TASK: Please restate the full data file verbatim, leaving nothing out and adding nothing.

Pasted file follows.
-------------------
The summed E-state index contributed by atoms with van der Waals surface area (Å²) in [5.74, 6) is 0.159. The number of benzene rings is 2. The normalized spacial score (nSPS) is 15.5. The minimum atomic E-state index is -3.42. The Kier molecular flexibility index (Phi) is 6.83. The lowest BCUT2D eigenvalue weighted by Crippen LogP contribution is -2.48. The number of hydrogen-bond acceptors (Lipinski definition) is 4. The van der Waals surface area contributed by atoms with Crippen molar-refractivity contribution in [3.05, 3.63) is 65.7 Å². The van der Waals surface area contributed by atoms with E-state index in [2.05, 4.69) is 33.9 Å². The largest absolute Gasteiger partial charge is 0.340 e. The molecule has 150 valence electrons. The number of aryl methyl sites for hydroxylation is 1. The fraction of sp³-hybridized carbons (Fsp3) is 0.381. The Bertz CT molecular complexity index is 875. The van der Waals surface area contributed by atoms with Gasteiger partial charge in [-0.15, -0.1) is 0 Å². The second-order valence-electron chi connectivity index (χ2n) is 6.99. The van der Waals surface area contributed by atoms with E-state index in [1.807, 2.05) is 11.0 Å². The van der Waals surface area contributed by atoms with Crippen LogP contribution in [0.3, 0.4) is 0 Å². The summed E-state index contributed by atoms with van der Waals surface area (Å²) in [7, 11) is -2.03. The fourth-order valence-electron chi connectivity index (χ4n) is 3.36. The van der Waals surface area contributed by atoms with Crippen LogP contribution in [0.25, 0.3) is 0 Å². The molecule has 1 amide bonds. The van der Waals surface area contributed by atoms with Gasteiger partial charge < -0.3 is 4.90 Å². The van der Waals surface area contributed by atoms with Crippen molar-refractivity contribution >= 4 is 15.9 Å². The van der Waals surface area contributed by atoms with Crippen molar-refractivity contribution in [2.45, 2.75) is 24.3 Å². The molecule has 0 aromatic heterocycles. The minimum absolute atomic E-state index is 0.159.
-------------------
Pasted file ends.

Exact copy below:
The summed E-state index contributed by atoms with van der Waals surface area (Å²) in [5.74, 6) is 0.159. The number of benzene rings is 2. The normalized spacial score (nSPS) is 15.5. The minimum atomic E-state index is -3.42. The Kier molecular flexibility index (Phi) is 6.83. The lowest BCUT2D eigenvalue weighted by Crippen LogP contribution is -2.48. The number of hydrogen-bond acceptors (Lipinski definition) is 4. The van der Waals surface area contributed by atoms with Crippen molar-refractivity contribution in [3.05, 3.63) is 65.7 Å². The van der Waals surface area contributed by atoms with E-state index in [2.05, 4.69) is 33.9 Å². The largest absolute Gasteiger partial charge is 0.340 e. The molecule has 150 valence electrons. The number of aryl methyl sites for hydroxylation is 1. The fraction of sp³-hybridized carbons (Fsp3) is 0.381. The Bertz CT molecular complexity index is 875. The van der Waals surface area contributed by atoms with Gasteiger partial charge in [-0.15, -0.1) is 0 Å². The second-order valence-electron chi connectivity index (χ2n) is 6.99. The van der Waals surface area contributed by atoms with E-state index in [1.807, 2.05) is 11.0 Å². The van der Waals surface area contributed by atoms with Crippen LogP contribution in [0.3, 0.4) is 0 Å². The summed E-state index contributed by atoms with van der Waals surface area (Å²) in [7, 11) is -2.03. The fourth-order valence-electron chi connectivity index (χ4n) is 3.36. The van der Waals surface area contributed by atoms with Crippen LogP contribution in [0.25, 0.3) is 0 Å². The molecule has 1 amide bonds. The van der Waals surface area contributed by atoms with Gasteiger partial charge < -0.3 is 4.90 Å². The van der Waals surface area contributed by atoms with Crippen molar-refractivity contribution >= 4 is 15.9 Å². The van der Waals surface area contributed by atoms with Crippen molar-refractivity contribution in [2.45, 2.75) is 24.3 Å². The molecule has 0 aromatic heterocycles. The minimum absolute atomic E-state index is 0.159.